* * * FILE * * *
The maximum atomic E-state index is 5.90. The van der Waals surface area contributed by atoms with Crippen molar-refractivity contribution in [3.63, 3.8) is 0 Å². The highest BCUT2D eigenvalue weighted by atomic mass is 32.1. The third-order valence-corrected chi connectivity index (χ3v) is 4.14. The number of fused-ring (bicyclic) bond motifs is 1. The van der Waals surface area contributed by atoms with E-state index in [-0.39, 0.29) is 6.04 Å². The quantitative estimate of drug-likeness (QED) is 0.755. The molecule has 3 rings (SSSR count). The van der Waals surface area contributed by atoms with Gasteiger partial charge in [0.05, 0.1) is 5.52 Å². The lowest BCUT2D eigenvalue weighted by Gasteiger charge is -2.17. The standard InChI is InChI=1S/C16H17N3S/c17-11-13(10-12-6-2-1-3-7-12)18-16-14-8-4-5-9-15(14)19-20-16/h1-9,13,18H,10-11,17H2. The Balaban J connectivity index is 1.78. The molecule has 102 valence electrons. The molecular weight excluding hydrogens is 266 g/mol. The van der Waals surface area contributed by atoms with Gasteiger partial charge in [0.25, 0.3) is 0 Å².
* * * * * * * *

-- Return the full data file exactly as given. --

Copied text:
The maximum atomic E-state index is 5.90. The van der Waals surface area contributed by atoms with Crippen molar-refractivity contribution in [3.63, 3.8) is 0 Å². The highest BCUT2D eigenvalue weighted by atomic mass is 32.1. The third-order valence-corrected chi connectivity index (χ3v) is 4.14. The number of fused-ring (bicyclic) bond motifs is 1. The van der Waals surface area contributed by atoms with E-state index in [-0.39, 0.29) is 6.04 Å². The quantitative estimate of drug-likeness (QED) is 0.755. The molecule has 3 rings (SSSR count). The van der Waals surface area contributed by atoms with Gasteiger partial charge in [0.05, 0.1) is 5.52 Å². The lowest BCUT2D eigenvalue weighted by Gasteiger charge is -2.17. The standard InChI is InChI=1S/C16H17N3S/c17-11-13(10-12-6-2-1-3-7-12)18-16-14-8-4-5-9-15(14)19-20-16/h1-9,13,18H,10-11,17H2. The Balaban J connectivity index is 1.78. The molecule has 102 valence electrons. The molecular weight excluding hydrogens is 266 g/mol. The van der Waals surface area contributed by atoms with Gasteiger partial charge in [0.25, 0.3) is 0 Å².